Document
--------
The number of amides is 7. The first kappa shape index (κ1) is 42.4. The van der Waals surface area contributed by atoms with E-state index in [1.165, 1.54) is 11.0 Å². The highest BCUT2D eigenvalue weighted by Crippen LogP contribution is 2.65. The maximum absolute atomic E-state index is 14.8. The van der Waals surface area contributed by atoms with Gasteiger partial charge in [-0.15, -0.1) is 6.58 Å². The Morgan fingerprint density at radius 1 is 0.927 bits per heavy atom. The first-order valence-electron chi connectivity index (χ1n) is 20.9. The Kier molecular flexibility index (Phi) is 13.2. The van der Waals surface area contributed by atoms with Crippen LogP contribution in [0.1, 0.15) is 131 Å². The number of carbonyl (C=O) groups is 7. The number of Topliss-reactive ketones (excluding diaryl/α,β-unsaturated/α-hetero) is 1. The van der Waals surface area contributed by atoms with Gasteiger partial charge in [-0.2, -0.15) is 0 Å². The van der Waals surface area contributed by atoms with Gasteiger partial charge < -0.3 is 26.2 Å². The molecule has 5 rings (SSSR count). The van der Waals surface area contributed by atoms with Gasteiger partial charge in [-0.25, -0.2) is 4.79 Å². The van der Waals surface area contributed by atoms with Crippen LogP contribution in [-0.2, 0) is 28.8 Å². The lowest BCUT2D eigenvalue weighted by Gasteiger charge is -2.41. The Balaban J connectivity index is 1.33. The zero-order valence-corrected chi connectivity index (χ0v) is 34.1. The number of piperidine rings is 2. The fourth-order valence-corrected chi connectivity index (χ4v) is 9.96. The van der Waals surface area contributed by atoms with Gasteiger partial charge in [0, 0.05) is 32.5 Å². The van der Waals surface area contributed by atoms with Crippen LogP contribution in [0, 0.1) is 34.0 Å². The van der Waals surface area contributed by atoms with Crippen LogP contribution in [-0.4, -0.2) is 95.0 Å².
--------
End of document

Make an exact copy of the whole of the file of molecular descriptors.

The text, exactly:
The number of amides is 7. The first kappa shape index (κ1) is 42.4. The van der Waals surface area contributed by atoms with E-state index in [1.165, 1.54) is 11.0 Å². The highest BCUT2D eigenvalue weighted by Crippen LogP contribution is 2.65. The maximum absolute atomic E-state index is 14.8. The van der Waals surface area contributed by atoms with Gasteiger partial charge in [-0.15, -0.1) is 6.58 Å². The Morgan fingerprint density at radius 1 is 0.927 bits per heavy atom. The first-order valence-electron chi connectivity index (χ1n) is 20.9. The Kier molecular flexibility index (Phi) is 13.2. The van der Waals surface area contributed by atoms with Crippen LogP contribution in [0.1, 0.15) is 131 Å². The number of carbonyl (C=O) groups is 7. The number of Topliss-reactive ketones (excluding diaryl/α,β-unsaturated/α-hetero) is 1. The van der Waals surface area contributed by atoms with Gasteiger partial charge in [-0.2, -0.15) is 0 Å². The van der Waals surface area contributed by atoms with Gasteiger partial charge < -0.3 is 26.2 Å². The molecule has 5 rings (SSSR count). The van der Waals surface area contributed by atoms with Gasteiger partial charge in [-0.25, -0.2) is 4.79 Å². The van der Waals surface area contributed by atoms with Crippen LogP contribution in [-0.2, 0) is 28.8 Å². The lowest BCUT2D eigenvalue weighted by Gasteiger charge is -2.41. The Balaban J connectivity index is 1.33. The zero-order valence-corrected chi connectivity index (χ0v) is 34.1. The number of piperidine rings is 2. The fourth-order valence-corrected chi connectivity index (χ4v) is 9.96. The van der Waals surface area contributed by atoms with Gasteiger partial charge in [0, 0.05) is 32.5 Å². The van der Waals surface area contributed by atoms with Crippen LogP contribution in [0, 0.1) is 34.0 Å². The van der Waals surface area contributed by atoms with Crippen LogP contribution in [-0.4, -0.2) is 95.0 Å².